FULL DISCLOSURE: This game was received as a free review copy provided by Square Enix.
After five years of waiting, we finally have the release of the sequel to Eidos Montreal’s Deus Ex: Human Revolution. The Deus Ex series has long been known for its commitment to player choice and the ability to take multiple routes to complete your objective, as well as being a famously PC-centric game. For some reason, this game was made for consoles first and then ported to PC, but if it’s handled correctly, that can still be just fine. Now let’s go into the big questions. Was it worth the wait, and is it worthy of the Deus Ex name? (Spoiler: The answer to both of those is yes.)
The story begins two years after the ending of Human Revolution. The aug incident, which was started by Illuminati scientist Hugh Darrow and caused all augmented people to fly into a murderous rage, has caused the natural human population to want to distance themselves from augs. It’s reached the point of total segregation and discrimination against augs, as well as the construction of concentration camps and prison cities built to keep augs away from the general population. As Adam Jensen, you get to experience the hatred firsthand, as the majority of his body was augmented in order to save his life. Now, rather than being a security agent for Sarif Industries, Jensen is working for Interpol and acting as a double agent, reporting to the Juggernaut Collective behind Interpol’s back. A number of terrorist attacks have begun occurring around the world, and notably in Jensen’s new hometown of Prague. The group being blamed for this is the Augmented Rights Coalition (ARC), but as any Deus Ex veteran knows, the answer is never that simple, and it’s up to you to unravel the mystery and conspiracy behind all of it.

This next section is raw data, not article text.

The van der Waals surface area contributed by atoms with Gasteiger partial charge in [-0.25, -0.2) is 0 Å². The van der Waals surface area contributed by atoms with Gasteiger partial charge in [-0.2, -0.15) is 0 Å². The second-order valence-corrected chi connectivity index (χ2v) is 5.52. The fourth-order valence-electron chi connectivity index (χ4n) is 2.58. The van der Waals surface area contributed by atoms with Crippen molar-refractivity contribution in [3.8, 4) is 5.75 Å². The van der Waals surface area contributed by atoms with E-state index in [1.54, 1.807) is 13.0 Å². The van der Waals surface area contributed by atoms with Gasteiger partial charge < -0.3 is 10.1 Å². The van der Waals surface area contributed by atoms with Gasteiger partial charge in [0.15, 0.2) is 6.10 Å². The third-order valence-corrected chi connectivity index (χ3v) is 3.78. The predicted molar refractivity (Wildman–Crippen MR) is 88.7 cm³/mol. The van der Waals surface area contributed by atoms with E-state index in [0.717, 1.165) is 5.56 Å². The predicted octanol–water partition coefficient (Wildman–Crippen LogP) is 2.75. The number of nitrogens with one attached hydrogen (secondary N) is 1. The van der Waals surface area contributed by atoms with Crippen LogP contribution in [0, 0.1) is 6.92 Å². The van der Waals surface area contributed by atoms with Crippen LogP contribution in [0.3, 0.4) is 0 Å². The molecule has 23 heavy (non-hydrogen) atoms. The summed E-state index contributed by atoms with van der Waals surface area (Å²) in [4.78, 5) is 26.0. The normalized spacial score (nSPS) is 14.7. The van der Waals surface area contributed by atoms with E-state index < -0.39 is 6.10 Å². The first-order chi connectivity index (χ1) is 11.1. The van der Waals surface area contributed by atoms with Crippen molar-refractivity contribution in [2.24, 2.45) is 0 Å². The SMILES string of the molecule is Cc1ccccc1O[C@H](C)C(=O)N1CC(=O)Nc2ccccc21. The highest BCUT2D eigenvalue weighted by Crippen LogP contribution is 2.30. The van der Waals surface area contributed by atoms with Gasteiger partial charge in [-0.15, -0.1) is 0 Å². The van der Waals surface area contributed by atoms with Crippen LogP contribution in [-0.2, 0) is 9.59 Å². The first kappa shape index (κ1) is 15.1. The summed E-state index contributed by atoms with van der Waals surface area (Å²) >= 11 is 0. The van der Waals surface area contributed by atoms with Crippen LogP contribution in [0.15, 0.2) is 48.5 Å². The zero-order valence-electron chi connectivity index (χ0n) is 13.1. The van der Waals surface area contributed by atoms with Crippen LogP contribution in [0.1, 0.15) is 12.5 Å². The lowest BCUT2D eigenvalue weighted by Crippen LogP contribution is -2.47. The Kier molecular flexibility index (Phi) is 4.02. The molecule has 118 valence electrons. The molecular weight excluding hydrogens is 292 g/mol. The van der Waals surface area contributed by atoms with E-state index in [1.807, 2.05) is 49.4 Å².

Those of you who have played through Human Revolution will be able to understand the story right off the bat, but if you haven’t played it, or even if you just forgot the story, you should be fine with just watching the recap video included with the game. In fact it asks you if you want to watch the recap video before you start a new file. Even if you don’t watch it though, you’ll probably be able to catch on, since they hammer the previous story into your head so much as the game goes on. This isn’t necessarily a bad thing, as it’s good to have continuing lore in a heavily story-driven franchise, so in the case of this game I think it’s probably for the best.
I can’t really say the game’s story will make you feel too much in the way of emotional response to the things happening to augs, but the satisfaction you get from punching certain people in the face is really worth it. If you want a good emotional reaction to a Deus Ex story, watch the live-action Mechanical Apartheid trailer for this game. That deserves to be made into a movie.